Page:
Gaming and Grieving: Digital Games as Means of Confronting and Coping with Death

In: Journal of Religion, Media and Digital Culture
Beverley Foulks McGuire Professor of East Asian Religions, Philosophy and Religion Department, University of North Carolina Wilmington, 601 South College Rd, Wilmington, NC28403-5601, United States of America,

Search for other papers by Beverley Foulks McGuire in
Current site
Google Scholar
Download Citation Get Permissions

Access options

Get access to the full article by using one of the access options below.

Institutional Login

Log in with Open Athens, Shibboleth, or your institutional credentials

Login via Institution


Buy instant access (PDF download and unlimited online access):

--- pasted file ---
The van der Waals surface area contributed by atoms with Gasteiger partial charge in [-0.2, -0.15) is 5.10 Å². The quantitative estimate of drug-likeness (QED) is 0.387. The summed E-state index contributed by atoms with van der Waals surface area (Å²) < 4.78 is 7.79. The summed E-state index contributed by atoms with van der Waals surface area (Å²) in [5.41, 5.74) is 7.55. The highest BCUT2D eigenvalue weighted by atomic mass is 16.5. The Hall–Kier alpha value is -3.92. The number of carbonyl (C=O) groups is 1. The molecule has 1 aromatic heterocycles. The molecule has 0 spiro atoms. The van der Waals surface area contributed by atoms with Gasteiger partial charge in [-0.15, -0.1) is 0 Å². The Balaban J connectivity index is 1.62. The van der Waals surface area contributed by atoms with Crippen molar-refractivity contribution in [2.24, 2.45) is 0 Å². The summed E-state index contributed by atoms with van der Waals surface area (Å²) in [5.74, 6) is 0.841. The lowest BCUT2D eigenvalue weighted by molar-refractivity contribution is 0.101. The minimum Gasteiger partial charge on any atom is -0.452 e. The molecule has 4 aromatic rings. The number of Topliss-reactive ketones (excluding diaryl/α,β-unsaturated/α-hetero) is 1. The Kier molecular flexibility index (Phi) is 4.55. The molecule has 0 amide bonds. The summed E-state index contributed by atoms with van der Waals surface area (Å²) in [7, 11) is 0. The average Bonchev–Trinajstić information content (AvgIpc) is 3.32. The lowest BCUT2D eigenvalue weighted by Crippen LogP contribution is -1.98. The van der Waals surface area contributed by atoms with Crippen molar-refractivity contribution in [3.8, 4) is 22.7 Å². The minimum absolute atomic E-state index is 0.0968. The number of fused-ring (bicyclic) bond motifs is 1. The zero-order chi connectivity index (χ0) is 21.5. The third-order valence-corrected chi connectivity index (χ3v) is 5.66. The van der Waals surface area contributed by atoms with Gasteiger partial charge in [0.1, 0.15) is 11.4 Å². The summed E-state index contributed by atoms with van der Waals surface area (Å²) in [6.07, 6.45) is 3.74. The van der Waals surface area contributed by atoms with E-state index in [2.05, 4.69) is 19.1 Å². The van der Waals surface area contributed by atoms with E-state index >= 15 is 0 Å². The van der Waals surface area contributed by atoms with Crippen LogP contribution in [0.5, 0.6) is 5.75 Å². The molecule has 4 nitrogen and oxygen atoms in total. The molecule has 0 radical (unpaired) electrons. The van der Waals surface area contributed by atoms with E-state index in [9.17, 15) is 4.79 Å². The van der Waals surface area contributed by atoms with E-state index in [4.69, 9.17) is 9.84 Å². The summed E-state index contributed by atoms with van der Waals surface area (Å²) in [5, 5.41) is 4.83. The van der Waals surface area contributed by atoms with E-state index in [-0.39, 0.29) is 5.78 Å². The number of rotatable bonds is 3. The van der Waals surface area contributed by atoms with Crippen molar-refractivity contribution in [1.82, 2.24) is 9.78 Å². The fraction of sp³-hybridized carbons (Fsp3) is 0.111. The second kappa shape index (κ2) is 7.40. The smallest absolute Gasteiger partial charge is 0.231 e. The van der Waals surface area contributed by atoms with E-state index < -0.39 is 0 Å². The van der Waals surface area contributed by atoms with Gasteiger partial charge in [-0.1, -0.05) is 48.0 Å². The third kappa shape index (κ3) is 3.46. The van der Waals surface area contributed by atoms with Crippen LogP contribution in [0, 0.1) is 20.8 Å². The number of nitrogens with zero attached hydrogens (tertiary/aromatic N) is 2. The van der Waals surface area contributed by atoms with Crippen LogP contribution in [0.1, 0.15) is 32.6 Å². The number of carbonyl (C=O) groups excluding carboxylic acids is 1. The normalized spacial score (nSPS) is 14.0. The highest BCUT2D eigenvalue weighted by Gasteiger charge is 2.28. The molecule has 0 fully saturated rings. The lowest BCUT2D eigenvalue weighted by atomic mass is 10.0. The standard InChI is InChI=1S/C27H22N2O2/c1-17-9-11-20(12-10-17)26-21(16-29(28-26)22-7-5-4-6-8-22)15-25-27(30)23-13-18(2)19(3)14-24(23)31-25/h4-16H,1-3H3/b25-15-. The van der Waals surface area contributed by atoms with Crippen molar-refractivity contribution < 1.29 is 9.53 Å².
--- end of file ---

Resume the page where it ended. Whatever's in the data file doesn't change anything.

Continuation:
This paper explores structural similarities between playing a digital game and experiencing grief. The digital game Mandagon evokes a sense of loss through its game environment of grey mountainous landscapes, broken wooden scaffolds, and Tibetan temples and prayer flags in states of disrepair. It elicits feelings of disorientation and dependency as players repeatedly fall from scaffolds but ascend by using lifts or finding air bubble streams underwater. It encompasses terrestrial, corporeal, and cosmic crossings as players move through air, land, and water, as they neither inhabit nor encounter a human body, and they cross various cosmic thresholds through the course of the game. For players struggling with grief, it validates and normalizes feelings of emptiness, loneliness, and vulnerability in the wake of death and loss.

Content Metrics

All Time Past Year Past 30 Days
Abstract Views 1945 604 77
Full Text Views 155 37 0
PDF Views & Downloads 285 66 0